“I have the audacity to think that I can make a life, a living, as an artist…and there have been repercussions in my real life existence.”
This weekend, artist-activist Sydnie Mosley and her company, SLMDances, will present Body Business, an interactive production that re-envisions the economic practices of the dance world and encourages greater transparency of the artist experience. The production occurs in three parts — a Marketplace, a live performance, and an opportunity for resource sharing — and is produced in marketing partnership with Dance/NYC, in creative collaboration with Our Goods, and as part of The Performance Project at University Settlement’s 2015-16 Artist in Residency Program.
It seems important to note outright that Mosley pays her dancers. They receive that payment in the form of money for performances and, when funding allows, for workshops and other gigs. But she also invests in them. Members of SLMDances are given monthly capacity building opportunities, usually in the form of professional development series. They are also given dance class, which is taught on a rotating basis by members of the company interested in developing their teaching practice.
Moving with Power
“I conceived of this piece, but it was collaboratively devised and developed in spurts over the course of two years.” Mosley says.
She and the dancers used a variety of methods to generate movement vocabulary, from improvisation exercises to analyzing how wealth is embodied in rap music videos.
The piece begins with a spoofy take on ballet. Then, the dancers move on to more aggressive movement vocabulary, to a contact improvisation section, to a live disclosure of their personal stories, and ultimately to “some badass dancing,” as Mosley calls it.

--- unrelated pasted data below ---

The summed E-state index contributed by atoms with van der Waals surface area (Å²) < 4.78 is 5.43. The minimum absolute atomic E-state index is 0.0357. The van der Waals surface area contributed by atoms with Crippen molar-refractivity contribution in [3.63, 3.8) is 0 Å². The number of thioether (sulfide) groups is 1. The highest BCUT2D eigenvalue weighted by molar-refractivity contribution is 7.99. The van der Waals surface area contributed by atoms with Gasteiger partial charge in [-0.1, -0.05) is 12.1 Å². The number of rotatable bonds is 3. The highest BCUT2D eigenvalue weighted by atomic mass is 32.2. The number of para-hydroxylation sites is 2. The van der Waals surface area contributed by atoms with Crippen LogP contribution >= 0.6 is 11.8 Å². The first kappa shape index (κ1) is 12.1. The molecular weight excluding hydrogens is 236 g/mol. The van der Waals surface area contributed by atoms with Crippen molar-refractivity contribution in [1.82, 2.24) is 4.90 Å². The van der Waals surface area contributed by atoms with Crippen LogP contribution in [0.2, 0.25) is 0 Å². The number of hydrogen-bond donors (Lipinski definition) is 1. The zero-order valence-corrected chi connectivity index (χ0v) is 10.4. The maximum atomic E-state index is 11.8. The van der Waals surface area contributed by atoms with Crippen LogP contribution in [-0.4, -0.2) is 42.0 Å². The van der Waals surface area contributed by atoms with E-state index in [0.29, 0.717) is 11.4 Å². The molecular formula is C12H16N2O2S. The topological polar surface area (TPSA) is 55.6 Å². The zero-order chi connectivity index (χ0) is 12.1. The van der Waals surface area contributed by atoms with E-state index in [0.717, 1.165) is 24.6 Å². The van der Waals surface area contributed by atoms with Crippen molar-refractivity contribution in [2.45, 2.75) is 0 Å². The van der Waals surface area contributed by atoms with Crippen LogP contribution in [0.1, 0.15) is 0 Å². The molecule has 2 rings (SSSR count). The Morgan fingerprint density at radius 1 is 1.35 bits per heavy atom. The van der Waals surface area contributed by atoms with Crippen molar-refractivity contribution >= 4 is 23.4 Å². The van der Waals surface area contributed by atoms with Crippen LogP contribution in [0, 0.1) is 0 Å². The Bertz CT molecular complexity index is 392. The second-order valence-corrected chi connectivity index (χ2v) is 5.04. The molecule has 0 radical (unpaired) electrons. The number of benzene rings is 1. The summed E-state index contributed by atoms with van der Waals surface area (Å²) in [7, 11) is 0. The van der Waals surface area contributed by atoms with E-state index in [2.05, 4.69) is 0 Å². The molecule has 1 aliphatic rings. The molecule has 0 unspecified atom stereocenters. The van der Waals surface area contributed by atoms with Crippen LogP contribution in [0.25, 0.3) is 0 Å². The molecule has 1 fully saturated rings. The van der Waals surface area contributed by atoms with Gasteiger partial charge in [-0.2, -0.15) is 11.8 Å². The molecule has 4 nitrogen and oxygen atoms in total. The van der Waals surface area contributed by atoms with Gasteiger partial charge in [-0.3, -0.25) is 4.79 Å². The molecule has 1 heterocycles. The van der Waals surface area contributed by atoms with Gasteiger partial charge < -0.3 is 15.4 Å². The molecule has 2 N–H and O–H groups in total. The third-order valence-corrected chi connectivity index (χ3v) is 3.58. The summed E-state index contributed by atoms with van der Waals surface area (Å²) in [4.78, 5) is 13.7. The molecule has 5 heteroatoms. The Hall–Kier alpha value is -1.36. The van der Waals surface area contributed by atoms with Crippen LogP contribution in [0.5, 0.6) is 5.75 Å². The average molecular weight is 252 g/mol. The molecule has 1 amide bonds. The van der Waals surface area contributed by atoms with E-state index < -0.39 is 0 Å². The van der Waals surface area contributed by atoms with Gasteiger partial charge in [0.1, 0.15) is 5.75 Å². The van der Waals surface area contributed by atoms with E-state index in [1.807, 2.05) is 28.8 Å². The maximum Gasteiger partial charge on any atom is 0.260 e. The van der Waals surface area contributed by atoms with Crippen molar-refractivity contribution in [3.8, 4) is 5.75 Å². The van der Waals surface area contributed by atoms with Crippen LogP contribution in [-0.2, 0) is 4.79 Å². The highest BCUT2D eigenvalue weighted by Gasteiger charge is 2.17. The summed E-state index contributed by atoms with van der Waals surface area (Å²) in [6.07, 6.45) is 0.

“It moves from a fantasy to a reality,” she adds, and describes the piece’s resolution as a moment where the women on stage “stand in the moment and use their power to move to get what they need.”
Still, she’s kind of nervous about sharing all of this. “My family will be there,” she says, “and they don’t really know.”
Raising Awareness and Making Resources Accessible
Mosley hopes that everyone, but especially the artists, who attends Body Business leave with something they needed when they walked in the door. So, she has partnered with a wide range of individuals, businesses, and organizations to put together a series of themed tabling sessions that will precede each night’s performance.
The idea of creating a space for people to buy, barter, and share resources has been on Mosley’s mind for the last two years. She was especially inspired to pursue the idea after attending the Afropunk Festival in Brooklyn, where she met representatives from Live On NY, an organization that helps people of color to sign up as organ donors, during their own tabling session.
In order to come up with her own roster of tabling representatives and vendors she asked other dancers for vendor suggestions and polled the members of her company.
“One night, we are focusing on artist advocacy. So we’ve brought in representatives who can provide resources and information about the creative and financial services that are available to artists,” Mosley explains. “We’ll have representatives from The Field, Dance NYC, Dance NYC’s Junior Committee, Pentacle, and the Actors Fund.”
Mosley has also put together a social and health services tabling session — with representatives ranging from acupuncturists to massage therapists to mental health practitioner — and a vendor fair during which artists who are also small business owners can sell their products. She recognizes that, beyond their artistic ability, artists have something to offer. Often, those that work in other fields are looking to build client base among those who need low cost and sliding scale pricing.